Pinus radiata

D. Don

Trans. Linn. Soc. London, Bot. 17: 442. 1836.

Common names: Monterey pine
Conservation concern
Synonyms: Pinus insignis Douglas ex Loudon
Treatment appears in FNA Volume 2.

Trees to 30m; trunk to 0.9m diam., contorted to straight; crown broadly conic, becoming rounded to flattened. Bark gray, deeply V-furrowed, furrow bases red, ridges irregularly elongate-rectangular, their flattened surfaces scaly. Branches level to downcurved or ascending, poorly self-pruning; twigs slender, red-brown, sometimes glaucous, aging gray, rough. Buds ovoid to ovoid-cylindric, red-brown, ca. 1.5cm, resinous. Leaves (2–)3 in a fascicle, spreading-ascending, persisting 3–4 years, (8–)9–15(–20)cm × 1.3–1.8(–2)mm, straight, slightly twisted, deep yellow-green, all surfaces with fine stomatal lines, margins serrulate, apex conic-subulate; sheath (1–)1.5–2cm, base persistent. Pollen cones ellipsoid-cylindric, 10–15mm, orange-brown. Seed cones maturing in 2 years, shedding seeds soon thereafter, but often serotinous and persistent 6–20 years, solitary to whorled, spreading to recurved, curved, very asymmetric, ovoid before opening, broadly ovoid when open, 7–14cm, pale red-brown and lustrous, scales rigid, stalks to 1cm; apophyses toward outer cone base increasingly mammillate, those on inward cone side and middle and apex of cone more level; umbo central, mostly depressed, with small central boss or occasionally with slender, deciduous prickle. Seeds compressed-ellipsoid; body ca. 6mm, dark brown; wing 20–30mm. 2n =24.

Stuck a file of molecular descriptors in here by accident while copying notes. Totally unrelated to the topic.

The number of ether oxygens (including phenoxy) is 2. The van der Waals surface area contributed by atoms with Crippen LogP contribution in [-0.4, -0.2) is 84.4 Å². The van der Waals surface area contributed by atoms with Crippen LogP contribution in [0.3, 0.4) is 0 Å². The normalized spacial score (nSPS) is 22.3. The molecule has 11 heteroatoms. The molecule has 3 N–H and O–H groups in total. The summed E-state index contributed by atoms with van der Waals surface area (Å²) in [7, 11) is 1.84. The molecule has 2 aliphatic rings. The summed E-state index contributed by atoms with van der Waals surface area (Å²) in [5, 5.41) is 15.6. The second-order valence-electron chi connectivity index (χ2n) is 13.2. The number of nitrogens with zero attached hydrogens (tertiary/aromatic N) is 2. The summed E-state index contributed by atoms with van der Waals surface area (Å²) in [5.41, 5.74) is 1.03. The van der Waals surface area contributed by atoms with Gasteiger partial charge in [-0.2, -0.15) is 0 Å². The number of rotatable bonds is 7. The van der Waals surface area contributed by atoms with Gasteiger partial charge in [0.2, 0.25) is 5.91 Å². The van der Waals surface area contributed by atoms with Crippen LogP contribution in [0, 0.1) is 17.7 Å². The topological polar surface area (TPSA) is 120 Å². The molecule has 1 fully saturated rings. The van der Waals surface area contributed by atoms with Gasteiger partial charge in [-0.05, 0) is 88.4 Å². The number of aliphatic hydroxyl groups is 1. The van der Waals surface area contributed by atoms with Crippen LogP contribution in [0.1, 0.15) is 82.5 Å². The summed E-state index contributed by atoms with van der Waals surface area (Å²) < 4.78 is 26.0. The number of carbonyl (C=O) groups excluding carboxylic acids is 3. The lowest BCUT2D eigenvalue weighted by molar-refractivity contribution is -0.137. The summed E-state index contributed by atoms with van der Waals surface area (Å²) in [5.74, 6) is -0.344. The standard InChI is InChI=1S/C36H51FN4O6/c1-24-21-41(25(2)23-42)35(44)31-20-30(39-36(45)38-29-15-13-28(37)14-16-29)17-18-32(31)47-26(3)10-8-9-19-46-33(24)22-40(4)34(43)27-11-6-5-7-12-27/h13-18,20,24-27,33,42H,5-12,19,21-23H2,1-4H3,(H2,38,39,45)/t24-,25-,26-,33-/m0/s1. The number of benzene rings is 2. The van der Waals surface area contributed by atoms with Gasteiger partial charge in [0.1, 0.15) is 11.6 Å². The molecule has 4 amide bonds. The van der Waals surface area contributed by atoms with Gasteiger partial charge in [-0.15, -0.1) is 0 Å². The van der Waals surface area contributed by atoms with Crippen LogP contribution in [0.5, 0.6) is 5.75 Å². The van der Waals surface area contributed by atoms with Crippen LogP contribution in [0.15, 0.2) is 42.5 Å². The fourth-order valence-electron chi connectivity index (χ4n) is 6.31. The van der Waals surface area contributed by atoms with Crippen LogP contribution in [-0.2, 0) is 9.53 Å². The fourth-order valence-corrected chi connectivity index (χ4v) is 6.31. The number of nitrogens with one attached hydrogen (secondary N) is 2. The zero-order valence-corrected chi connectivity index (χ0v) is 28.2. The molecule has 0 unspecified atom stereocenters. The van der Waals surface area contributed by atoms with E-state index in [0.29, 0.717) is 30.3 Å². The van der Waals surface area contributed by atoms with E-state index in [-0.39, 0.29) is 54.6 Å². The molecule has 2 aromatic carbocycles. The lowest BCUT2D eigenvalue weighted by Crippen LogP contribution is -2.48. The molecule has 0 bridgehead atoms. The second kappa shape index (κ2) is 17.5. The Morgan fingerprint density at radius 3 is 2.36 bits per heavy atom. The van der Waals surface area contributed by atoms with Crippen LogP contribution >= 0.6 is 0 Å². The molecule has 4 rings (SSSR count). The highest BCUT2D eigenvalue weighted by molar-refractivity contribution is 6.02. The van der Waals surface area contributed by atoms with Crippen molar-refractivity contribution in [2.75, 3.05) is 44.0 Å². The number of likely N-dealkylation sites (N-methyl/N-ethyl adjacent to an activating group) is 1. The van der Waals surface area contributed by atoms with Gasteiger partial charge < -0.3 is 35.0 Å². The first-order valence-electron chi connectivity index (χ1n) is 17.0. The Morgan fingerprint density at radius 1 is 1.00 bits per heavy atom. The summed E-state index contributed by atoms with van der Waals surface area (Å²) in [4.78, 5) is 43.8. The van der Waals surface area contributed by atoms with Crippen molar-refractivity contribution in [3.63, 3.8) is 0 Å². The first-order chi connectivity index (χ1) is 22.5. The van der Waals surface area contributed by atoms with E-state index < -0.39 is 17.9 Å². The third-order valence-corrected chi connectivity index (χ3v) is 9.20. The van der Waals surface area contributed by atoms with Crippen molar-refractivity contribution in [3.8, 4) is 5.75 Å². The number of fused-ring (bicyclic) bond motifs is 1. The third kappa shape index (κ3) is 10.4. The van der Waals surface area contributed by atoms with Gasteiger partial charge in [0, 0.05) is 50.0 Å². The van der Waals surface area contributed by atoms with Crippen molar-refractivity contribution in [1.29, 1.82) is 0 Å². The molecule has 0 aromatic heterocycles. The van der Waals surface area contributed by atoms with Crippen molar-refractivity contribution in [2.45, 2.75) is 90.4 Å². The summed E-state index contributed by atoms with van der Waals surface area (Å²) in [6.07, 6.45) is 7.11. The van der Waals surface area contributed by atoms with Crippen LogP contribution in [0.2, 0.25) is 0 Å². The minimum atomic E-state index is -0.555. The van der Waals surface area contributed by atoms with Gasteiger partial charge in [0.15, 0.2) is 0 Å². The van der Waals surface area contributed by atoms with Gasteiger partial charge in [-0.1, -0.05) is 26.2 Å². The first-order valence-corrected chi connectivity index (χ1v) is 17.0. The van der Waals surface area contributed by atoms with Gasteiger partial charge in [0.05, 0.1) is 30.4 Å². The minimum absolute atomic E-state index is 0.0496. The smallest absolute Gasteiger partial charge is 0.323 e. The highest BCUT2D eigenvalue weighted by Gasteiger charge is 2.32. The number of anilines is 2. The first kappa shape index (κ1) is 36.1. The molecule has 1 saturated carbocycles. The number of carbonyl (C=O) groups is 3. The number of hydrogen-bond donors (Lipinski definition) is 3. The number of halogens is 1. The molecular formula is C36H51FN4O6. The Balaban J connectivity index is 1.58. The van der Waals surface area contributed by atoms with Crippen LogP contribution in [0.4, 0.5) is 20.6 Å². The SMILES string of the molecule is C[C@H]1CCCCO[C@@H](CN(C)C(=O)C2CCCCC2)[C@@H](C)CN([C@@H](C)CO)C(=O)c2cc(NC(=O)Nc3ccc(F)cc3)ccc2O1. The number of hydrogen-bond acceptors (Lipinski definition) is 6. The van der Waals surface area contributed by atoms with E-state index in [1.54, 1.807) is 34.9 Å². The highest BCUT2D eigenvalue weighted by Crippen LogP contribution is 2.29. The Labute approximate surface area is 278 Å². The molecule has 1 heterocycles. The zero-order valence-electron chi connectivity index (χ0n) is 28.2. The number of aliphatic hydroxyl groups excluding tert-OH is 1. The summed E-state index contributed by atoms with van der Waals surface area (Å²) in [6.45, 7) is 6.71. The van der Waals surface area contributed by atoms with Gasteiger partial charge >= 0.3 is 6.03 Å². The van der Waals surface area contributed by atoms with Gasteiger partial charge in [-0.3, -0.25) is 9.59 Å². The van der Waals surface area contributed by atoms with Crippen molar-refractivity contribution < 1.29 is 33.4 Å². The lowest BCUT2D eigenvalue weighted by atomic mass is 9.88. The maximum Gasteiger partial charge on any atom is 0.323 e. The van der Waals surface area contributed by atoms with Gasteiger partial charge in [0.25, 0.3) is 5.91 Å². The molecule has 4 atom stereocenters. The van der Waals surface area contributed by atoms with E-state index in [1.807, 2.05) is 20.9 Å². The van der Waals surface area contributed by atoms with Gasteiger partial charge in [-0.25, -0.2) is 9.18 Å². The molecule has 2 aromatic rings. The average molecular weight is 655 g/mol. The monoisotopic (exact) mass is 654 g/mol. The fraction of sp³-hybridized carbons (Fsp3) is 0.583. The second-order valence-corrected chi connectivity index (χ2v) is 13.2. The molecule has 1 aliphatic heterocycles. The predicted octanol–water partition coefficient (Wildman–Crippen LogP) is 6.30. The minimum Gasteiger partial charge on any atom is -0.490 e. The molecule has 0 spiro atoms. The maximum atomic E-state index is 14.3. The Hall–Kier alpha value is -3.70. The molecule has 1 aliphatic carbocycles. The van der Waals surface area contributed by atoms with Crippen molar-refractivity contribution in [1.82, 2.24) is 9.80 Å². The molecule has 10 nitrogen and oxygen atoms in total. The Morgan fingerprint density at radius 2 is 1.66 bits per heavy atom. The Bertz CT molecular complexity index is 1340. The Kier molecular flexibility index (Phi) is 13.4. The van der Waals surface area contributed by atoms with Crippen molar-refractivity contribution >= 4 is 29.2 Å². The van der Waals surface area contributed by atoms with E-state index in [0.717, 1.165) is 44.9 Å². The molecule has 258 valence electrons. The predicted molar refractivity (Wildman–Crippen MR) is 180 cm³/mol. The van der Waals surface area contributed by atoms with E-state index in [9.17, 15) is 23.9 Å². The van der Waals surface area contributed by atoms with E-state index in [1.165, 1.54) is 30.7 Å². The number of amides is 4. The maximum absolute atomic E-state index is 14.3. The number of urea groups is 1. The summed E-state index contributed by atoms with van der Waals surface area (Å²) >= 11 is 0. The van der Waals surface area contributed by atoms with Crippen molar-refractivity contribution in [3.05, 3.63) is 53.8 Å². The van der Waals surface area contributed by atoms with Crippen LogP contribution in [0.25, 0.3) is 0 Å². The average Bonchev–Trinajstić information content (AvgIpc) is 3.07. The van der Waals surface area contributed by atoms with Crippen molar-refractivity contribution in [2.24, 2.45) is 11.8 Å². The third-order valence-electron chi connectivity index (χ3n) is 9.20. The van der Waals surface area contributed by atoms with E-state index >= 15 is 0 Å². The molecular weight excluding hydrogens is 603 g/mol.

Habitat: Coastal fog belt
Elevation: 30–400m


V2 93-distribution-map.gif

Calif., Mexico in Baja California [600–1200 m].


Pinus radiata has an extremely narrow natural range: three coastal areas in California (one in San Mateo and Santa Cruz counties, one in Monterey County, and one in San Luis Obispo County) and off the coast of Baja California, Mexico (Guadalupe Island and debatably also on Cedros Island). Some natural populations of the species are under protection. Along the California coast it has escaped from cultivation, and from there into southern coastal Oregon it shows signs of naturalizing.

Pinus radiata is a much better-formed tree and of greater silvicultural value within its introduced range (Africa, Australia, Europe, and New Zealand, where it is a principal timber tree) than in its native range. It hybridizes naturally with P. attenuata (P. × attenuiradiata Stockwell & Righter).

Of conservation concern.

Selected References


Lower Taxa